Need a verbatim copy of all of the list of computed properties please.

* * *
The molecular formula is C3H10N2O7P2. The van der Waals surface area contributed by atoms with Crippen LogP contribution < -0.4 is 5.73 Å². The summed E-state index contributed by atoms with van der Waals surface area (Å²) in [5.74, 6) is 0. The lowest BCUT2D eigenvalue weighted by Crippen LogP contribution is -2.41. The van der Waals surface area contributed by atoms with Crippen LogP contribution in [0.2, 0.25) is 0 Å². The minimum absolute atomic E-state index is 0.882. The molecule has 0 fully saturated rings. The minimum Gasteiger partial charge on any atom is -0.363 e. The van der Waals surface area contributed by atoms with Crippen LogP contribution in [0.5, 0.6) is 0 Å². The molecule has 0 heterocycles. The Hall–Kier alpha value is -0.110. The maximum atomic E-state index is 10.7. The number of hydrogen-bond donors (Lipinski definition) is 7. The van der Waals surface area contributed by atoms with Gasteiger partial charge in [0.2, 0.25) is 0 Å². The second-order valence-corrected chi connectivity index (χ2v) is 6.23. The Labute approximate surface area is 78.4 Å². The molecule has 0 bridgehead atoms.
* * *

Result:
The molecular formula is C3H10N2O7P2. The van der Waals surface area contributed by atoms with Crippen LogP contribution < -0.4 is 5.73 Å². The summed E-state index contributed by atoms with van der Waals surface area (Å²) in [5.74, 6) is 0. The lowest BCUT2D eigenvalue weighted by Crippen LogP contribution is -2.41. The van der Waals surface area contributed by atoms with Crippen LogP contribution in [0.2, 0.25) is 0 Å². The minimum absolute atomic E-state index is 0.882. The molecule has 0 fully saturated rings. The minimum Gasteiger partial charge on any atom is -0.363 e. The van der Waals surface area contributed by atoms with Crippen LogP contribution in [0.5, 0.6) is 0 Å². The molecule has 0 heterocycles. The Hall–Kier alpha value is -0.110. The maximum atomic E-state index is 10.7. The number of hydrogen-bond donors (Lipinski definition) is 7. The van der Waals surface area contributed by atoms with Gasteiger partial charge in [0.2, 0.25) is 0 Å². The second-order valence-corrected chi connectivity index (χ2v) is 6.23. The Labute approximate surface area is 78.4 Å². The molecule has 0 bridgehead atoms.